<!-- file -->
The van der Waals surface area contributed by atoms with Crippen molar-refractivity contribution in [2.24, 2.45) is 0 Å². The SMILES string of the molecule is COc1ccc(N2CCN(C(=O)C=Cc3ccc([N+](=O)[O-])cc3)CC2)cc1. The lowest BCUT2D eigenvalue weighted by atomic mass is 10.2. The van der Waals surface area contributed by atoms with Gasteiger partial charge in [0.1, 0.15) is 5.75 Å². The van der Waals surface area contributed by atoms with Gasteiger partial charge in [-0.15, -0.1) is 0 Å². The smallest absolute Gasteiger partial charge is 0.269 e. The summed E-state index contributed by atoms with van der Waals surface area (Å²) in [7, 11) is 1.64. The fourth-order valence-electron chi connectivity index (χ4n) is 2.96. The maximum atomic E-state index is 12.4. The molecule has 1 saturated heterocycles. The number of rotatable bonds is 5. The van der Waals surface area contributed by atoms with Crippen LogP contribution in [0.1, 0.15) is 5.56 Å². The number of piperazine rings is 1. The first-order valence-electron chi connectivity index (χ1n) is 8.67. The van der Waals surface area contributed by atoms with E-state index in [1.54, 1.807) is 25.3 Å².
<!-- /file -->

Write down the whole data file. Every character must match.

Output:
The van der Waals surface area contributed by atoms with Crippen molar-refractivity contribution in [2.24, 2.45) is 0 Å². The SMILES string of the molecule is COc1ccc(N2CCN(C(=O)C=Cc3ccc([N+](=O)[O-])cc3)CC2)cc1. The lowest BCUT2D eigenvalue weighted by atomic mass is 10.2. The van der Waals surface area contributed by atoms with Gasteiger partial charge in [0.1, 0.15) is 5.75 Å². The van der Waals surface area contributed by atoms with Gasteiger partial charge in [-0.15, -0.1) is 0 Å². The smallest absolute Gasteiger partial charge is 0.269 e. The summed E-state index contributed by atoms with van der Waals surface area (Å²) in [7, 11) is 1.64. The fourth-order valence-electron chi connectivity index (χ4n) is 2.96. The maximum atomic E-state index is 12.4. The molecule has 1 saturated heterocycles. The number of rotatable bonds is 5. The van der Waals surface area contributed by atoms with Crippen LogP contribution in [0.1, 0.15) is 5.56 Å². The number of piperazine rings is 1. The first-order valence-electron chi connectivity index (χ1n) is 8.67. The van der Waals surface area contributed by atoms with E-state index in [1.54, 1.807) is 25.3 Å².